In the early readings of our textbook, I am seeing a lot of differences in the practicality of the concepts discussed in this book in comparison to one's that I have read in other psychology texts. Much of the psychology that I have been taught, I felt relied on theories that were matters of debate and not concrete facts. The concepts taught in the motivation textbook are relevant because they can be seen in everyday life. I think that one of the areas that being motivated is extremely important is in professional sports. A great way to see just how important motivation is in sports is to compare two athletes such as Brett Favre and JaMarcus Russell.
JaMarcus Russell was the first overall pick in the 2007 NFL draft and was awarded $31.5 million dollars guaranteed. This meant that all he had to do was show up until he was cut and he woul still get paid. He did just that. Russell didn't learn the playbook and proved to be lazy an uninterested in football. Obviously his only incentive for playing was the money. Russell had all the physical tools to be a great NFL quarterback but lacked the motivation to become great. He is an example of someone who "can but won't".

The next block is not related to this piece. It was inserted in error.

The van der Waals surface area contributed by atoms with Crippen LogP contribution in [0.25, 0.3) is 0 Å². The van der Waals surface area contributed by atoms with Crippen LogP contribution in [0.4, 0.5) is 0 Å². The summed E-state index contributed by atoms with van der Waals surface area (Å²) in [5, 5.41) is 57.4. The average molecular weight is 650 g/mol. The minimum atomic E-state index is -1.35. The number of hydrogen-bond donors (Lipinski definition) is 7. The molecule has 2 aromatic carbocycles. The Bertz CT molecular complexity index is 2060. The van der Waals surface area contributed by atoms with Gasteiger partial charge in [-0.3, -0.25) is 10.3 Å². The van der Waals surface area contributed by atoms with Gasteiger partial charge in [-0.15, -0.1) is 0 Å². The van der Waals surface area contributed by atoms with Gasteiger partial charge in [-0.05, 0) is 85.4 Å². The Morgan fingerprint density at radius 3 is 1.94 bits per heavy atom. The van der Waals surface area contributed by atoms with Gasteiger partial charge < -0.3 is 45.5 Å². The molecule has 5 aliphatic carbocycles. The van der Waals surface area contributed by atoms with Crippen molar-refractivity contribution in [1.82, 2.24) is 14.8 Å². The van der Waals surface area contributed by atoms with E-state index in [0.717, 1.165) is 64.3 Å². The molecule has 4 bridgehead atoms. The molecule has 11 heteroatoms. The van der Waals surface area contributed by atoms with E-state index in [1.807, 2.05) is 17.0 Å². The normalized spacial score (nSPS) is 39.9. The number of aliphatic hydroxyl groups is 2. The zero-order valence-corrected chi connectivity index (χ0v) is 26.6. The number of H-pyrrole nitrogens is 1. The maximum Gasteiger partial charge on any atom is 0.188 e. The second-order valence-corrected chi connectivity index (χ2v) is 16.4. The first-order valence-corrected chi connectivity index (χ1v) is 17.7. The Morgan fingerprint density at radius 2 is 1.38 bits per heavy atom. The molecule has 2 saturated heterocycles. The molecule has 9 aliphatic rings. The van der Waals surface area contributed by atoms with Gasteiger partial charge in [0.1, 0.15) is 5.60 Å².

Brett Favre is the opposite of what Russell is. He is someone who "can and will". Favre was no where near as highly touted as Russell when he was drafted in 1991 but Favre had an intangible that Russell will never have. He has the motivation to be a great player. Throughout Favre's career he has had many accomplishments including 11 Pro Bowls, 2 Super Bowl appearances, and 3 league MVP awards. In the 19 years he has been in the NFL he has never missed a game due to injury. Football is the most brutal game on earth. To never miss a game in 19 years is nothing short of amazing. I think that sports franchises should put much more emphasis on what exactly a player's incentives are before they acquire him. As seen with Russell and Favre, a player's incentives can be the difference between being a Hall of Famer or a complete bust.